To enjoy Gotham Knights you must make peace not just with the death of Batman – slain by an old enemy during the prologue – but with the passing of the Arkham series, perhaps the finest video game comic book adaptations ever made. WB Games Montreal developed the third Arkham game, 2013’s Batman: Arkham Origins, but it has taken things in a different direction with Gotham Knights, which promotes four sidekicks to playable centre-stage, shifting the emphasis to levelling-up and co-op as you trace Bruce Wayne’s murder to a sprawling underworld conspiracy.
Arkham was about Batman in his prime, a godlike predator who doesn’t just knock opponents out but terrorises them, whittling their numbers down one dangling execution or crushing countermove at a time; the point was to feel overwhelming. Gotham Knights is a spirited work but gawkier, less assured, at once more expansive and somehow less immense.
Partly that’s because it casts you as a bunch of relatively junior heroes – Batgirl, Red Hood, Nightwing and Robin – struggling to find themselves and perfect their skills in their mentor’s absence. You’ll switch between them at your belfry HQ, setting forth each night to patrol Gotham by grappling hook or Batcycle, then heading home to discuss leads and trigger the next story cutscene. But it’s also that Gotham Knights takes cues not just from previous Batman games but an older, mercenary species of open-world RPG epitomised by Ubisoft’s The Division.
Arkham had its upgrades, but this game goes fully loot crazy with equipment stats, rareties, incremental mods and effects such as frost or poison. Missions have recommended character levels, and you must keep crafting more powerful versions of the same gear to stay competitive with villains who span a familiar range of categories: grunts, snipers, big ’uns with shields, drone-launching techies and smoke-throwing assassins.
It makes for a nightmarishly cluttered inventory screen, and the reliance on levelling requires you to spend a few hours attending to unremarkable side missions, such as hostage rescue or purging criminal strongholds. It also spoils the feel of combat, where differences in level between character and foe aren’t reflected in the animations. When you’re at a statistical disadvantage, larger fights may drag past 10 minutes, blow after blow connecting with opponents who stagger and tumble gratifyingly yet refuse to stay down.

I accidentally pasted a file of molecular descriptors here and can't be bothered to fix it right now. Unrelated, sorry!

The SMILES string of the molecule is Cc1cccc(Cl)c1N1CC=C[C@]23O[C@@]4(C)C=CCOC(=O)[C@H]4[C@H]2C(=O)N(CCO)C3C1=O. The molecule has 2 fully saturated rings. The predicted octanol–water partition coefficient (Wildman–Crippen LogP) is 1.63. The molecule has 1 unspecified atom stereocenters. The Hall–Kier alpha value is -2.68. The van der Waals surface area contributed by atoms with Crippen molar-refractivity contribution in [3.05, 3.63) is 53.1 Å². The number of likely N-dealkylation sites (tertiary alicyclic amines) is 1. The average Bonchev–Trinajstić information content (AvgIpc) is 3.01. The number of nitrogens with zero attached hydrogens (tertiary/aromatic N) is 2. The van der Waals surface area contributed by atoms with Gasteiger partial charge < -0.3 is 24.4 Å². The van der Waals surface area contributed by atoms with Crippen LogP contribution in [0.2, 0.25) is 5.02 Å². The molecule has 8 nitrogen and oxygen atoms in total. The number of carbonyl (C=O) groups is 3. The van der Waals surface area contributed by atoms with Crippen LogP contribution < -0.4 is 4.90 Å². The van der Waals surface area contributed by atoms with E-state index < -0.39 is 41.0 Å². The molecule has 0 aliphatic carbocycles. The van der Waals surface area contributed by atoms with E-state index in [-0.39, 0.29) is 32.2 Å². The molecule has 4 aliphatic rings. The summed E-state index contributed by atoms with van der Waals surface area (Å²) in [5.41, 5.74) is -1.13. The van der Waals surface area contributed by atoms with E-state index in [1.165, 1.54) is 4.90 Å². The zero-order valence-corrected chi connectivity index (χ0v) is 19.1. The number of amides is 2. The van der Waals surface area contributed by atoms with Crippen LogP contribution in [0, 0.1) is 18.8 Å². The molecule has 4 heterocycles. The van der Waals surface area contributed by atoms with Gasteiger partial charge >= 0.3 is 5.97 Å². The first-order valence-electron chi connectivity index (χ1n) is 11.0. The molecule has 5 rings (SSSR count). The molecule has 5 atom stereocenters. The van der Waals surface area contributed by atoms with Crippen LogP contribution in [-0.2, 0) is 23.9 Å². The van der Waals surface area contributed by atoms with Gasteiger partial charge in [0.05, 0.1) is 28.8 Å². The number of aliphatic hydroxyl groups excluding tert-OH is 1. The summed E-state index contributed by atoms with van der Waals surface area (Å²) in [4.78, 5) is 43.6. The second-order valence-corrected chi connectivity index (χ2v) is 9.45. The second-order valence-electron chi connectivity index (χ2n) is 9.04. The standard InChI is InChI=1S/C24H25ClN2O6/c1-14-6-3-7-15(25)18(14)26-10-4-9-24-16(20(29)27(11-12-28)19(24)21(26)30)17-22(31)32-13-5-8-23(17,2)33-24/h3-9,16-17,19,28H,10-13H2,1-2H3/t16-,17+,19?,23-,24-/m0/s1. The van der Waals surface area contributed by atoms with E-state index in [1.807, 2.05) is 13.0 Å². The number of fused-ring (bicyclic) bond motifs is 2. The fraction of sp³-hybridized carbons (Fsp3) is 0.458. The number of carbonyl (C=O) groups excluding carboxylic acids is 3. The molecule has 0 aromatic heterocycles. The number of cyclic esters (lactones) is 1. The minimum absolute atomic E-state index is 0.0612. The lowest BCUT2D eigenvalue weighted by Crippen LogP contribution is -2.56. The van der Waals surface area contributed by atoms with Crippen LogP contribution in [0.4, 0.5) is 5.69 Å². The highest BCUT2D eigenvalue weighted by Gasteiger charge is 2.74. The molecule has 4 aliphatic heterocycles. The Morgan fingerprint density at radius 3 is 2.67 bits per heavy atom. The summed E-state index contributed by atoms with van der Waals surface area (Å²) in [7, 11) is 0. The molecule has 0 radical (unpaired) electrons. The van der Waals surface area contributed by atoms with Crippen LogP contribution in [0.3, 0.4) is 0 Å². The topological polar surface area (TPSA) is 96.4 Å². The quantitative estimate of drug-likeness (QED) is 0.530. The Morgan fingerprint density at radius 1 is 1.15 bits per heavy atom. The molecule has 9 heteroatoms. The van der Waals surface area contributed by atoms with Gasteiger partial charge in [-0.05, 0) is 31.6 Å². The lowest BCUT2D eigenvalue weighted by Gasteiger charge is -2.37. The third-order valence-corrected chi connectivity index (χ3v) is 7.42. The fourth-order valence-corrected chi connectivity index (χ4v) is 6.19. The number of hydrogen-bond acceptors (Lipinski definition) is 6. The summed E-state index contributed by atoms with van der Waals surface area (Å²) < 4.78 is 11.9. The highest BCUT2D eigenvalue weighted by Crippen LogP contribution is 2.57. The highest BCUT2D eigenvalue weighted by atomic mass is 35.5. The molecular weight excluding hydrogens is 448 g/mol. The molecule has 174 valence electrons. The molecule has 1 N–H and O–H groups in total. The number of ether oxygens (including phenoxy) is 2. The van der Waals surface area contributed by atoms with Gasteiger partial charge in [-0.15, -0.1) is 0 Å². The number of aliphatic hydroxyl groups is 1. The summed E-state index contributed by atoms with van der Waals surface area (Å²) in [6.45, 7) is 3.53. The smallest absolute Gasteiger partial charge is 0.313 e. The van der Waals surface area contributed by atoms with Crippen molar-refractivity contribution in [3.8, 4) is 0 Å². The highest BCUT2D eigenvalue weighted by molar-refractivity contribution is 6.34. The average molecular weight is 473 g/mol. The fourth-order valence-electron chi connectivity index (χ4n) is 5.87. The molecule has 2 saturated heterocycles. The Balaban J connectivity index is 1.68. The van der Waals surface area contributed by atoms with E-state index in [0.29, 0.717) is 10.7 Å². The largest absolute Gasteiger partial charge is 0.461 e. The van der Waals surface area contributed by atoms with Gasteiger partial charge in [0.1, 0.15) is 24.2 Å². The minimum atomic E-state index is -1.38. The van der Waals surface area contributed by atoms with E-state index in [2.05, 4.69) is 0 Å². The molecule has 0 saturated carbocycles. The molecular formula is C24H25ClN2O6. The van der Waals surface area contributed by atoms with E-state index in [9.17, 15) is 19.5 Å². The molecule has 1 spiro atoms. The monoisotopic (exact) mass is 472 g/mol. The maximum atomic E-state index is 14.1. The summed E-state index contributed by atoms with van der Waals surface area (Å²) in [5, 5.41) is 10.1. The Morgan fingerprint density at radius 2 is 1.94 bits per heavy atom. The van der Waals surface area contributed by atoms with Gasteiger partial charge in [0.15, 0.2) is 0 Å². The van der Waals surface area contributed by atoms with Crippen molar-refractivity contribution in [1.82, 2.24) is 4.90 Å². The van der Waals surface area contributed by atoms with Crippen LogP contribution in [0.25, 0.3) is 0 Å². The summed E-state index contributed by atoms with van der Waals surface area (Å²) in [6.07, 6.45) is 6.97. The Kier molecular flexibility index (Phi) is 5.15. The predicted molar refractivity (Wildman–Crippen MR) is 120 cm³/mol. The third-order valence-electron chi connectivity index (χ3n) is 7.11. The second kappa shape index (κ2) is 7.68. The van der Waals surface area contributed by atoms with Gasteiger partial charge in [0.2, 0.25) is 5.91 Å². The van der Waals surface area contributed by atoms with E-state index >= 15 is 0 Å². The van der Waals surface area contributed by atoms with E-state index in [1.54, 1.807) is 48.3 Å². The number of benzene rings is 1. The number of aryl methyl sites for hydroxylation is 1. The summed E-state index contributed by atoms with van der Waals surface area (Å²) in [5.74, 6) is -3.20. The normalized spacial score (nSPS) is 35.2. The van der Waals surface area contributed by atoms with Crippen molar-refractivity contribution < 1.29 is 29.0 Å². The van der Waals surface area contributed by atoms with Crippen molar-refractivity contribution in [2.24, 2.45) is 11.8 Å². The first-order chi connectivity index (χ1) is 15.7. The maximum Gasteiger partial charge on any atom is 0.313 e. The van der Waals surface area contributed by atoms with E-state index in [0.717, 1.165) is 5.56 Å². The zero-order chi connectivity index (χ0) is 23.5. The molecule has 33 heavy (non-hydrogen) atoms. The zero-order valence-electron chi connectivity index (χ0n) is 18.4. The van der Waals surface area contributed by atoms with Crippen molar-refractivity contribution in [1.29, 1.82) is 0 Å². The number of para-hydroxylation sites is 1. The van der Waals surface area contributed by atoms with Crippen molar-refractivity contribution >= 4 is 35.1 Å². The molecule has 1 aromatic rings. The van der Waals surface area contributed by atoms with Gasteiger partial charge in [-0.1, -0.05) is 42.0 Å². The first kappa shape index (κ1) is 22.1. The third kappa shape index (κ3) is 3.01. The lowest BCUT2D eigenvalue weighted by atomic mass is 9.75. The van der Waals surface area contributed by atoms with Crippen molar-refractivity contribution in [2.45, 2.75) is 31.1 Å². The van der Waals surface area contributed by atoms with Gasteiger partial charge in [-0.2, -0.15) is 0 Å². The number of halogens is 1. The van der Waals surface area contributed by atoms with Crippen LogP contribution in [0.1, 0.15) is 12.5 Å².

It’s a shame, because when you’re evenly matched, the combat is springy, accessible and delightful, spinning out an easily understood system of light and heavy attacks, dodges, projectiles and special moves into four colourful styles. Batgirl is a lightning bruiser, cartwheeling through the melee only to pounce and tenderise somebody with unblockable combos. Robin is a sneaky gadgeteer, conjuring holographic decoys or placing mines with his catapult. Red Hood is the muscle, either grabbing throats or holding crowds at bay with 360-degree pistol salvoes, while Nightwing is a hyperactive flea, bouncing from head to head.
There’s overlap between roles: Robin is perfectly capable in a brawl and Red Hood no less menacing in the shadows, making it possible to play as any one hero for the entire game. They also share level-up points, so you can switch characters without leaving anyone behind. But each has a distinct flavour that carries over to the moderately engaging story scenes, where the cast squabble about methods and unpack their feelings about Bruce Wayne.
There isn’t the same chemistry in the much-trumpeted multiplayer, with few scenarios that require meaningful cooperation (it’s two-player only at the moment, but there’s a four-player mode coming via downloadable update). Stealth, however, is the biggest disappointment in Gotham Knights. Where Batman infested the city’s crevices, his underlings merely invade them: you can work together to set up terrain traps or create distractions, but it’s a world away from the older series’ puzzlebox intricacy and it’s always more fun to barge in swinging.
While later enemies with specific takedown criteria can be irritating, Gotham Knights improves over time, your heroes growing steadily more heroic as the story burrows into the setting’s uniquely troubled psychogeography. Those depths have always been Gotham’s greatest attraction, its propensity for grotesque villains both policed and amplified by the twisted persona of Batman himself. Sadly, Gotham Knights only flirts with the horror potential of this: it’s far more Scooby-Doo than Joker.
Similarly, the game’s architecture is arresting, with landmarks rearing from coloured fog like watchful dragons and a multitude of ominous interiors to pick through. But the open world diversions enclosing it all are mundane: optional races, backstory collectibles and laboriously unlocked fast-travel points.
It might seem unfair to relentlessly compare Gotham Knights with Batman and Arkham, but the game itself insists on this, its story chewing over Bruce’s memory even as it clings to signature Arkham ideas, such as spying from gargoyles. It can’t work out whether to become Batman or dump him, which is unfortunate, because in terms of how they move, at least, each of these erstwhile sidekicks could carry a game alone.